Guest Post: God the Gardener
Luke related to Christ as a Physician. Elsewhere He is referred to as the Good Shepherd. But for me, God is a Gardener. I spent a summer during college interning at a tree care company. As a horticulture major, I had been in classes learning about soils, plant physiology, and even principles of tree maintenance, but did not yet have extensive hands-on experience. That was what this summer was for.
While I was up in one of my first trees, I was thinking about what I was about to do with this tree. As I had learned in classes, I started by removing the dead, dying and diseased branches. Then branches with structural issues. And once the obvious cuts were made, I considered which structural cuts I would make. And as I contemplated my next cuts, I started talking to the young tree, “I’m sorry about the next cuts I’m about to make. The branches are healthy, but they are growing in the wrong direction. If I don’t cut them out now, they will just cause problems later. A few small cuts now will mean I don’t have to make big cuts in a couple of years.”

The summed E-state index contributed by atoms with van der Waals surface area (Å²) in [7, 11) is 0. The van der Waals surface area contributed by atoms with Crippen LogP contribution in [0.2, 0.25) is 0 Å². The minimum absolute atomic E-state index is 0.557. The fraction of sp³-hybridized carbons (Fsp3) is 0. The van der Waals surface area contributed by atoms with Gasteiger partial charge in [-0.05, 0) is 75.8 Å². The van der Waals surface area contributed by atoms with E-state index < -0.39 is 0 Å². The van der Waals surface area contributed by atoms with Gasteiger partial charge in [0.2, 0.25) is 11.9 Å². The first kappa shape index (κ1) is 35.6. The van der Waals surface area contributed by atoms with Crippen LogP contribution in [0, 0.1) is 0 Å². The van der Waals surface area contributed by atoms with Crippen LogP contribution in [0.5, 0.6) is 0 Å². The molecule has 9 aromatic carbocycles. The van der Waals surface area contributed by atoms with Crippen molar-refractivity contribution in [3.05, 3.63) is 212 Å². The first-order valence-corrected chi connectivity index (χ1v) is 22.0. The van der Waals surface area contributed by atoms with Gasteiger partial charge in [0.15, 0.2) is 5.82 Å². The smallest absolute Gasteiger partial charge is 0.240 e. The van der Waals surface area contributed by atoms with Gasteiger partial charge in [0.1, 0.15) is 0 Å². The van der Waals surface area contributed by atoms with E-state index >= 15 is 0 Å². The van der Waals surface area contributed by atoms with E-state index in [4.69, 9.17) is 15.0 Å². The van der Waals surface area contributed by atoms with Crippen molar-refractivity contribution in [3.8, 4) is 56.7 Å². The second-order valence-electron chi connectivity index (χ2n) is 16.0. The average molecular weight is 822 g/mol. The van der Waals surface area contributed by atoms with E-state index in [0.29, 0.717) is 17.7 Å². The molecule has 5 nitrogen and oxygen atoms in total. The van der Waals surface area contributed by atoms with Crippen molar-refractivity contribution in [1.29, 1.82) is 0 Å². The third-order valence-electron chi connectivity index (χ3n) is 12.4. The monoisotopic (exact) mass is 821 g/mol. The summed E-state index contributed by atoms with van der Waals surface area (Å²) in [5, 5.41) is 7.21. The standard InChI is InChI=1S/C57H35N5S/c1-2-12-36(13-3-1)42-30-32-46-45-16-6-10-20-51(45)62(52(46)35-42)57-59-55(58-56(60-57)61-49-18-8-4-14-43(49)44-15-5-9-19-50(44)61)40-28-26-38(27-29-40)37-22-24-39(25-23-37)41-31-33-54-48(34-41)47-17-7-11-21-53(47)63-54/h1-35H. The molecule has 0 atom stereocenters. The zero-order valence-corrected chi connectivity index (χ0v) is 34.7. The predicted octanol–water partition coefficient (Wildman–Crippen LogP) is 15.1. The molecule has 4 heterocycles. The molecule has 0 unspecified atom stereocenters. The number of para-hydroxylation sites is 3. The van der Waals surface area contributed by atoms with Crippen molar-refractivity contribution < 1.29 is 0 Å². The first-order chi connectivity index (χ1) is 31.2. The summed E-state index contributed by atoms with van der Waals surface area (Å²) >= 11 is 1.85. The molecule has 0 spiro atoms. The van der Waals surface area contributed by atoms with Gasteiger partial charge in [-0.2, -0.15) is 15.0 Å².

And in my twenty-something brain, an idea clicked. I was experiencing some of my first growing pains of adulthood—righteous desires being unfulfilled, opportunities not being opened for me, and general realization that life as an adult included more pain than expected. And as I was perched in that tree, saw in hand, I thought of God having the same conversation with me, “I’m sorry about the next cuts—your desires are righteous, but they won’t lead you to grow in the right direction. If you don’t learn these lessons now, it will just be more painful later. A few small changes now will mean you don’t have to make bigger changes later in your life.”
It may have been a very simplistic view of how God was working in my life, but it was a message I could hear at the time. Since then, I have frequently reflected on God as a Gardener as I’m pulling weeds, deadheading flowers or prepping soil for new plants. A garden is an ever-changing thing, with seasons of tremendous growth and times of winter. It is beautiful as a whole and fascinating at close inspection. My own garden of spirituality is also ever-changing with times of growth and times of spiritual winter. My garden is also unique and independent of others’ gardens. I can appreciate their beauty and sometimes take a transplant, but I have no expectation of my garden being the same as anybody else’s. Thankfully, it doesn’t need to be—the garden is mine and the Gardener preps and plants and sometimes prunes it into something beautiful.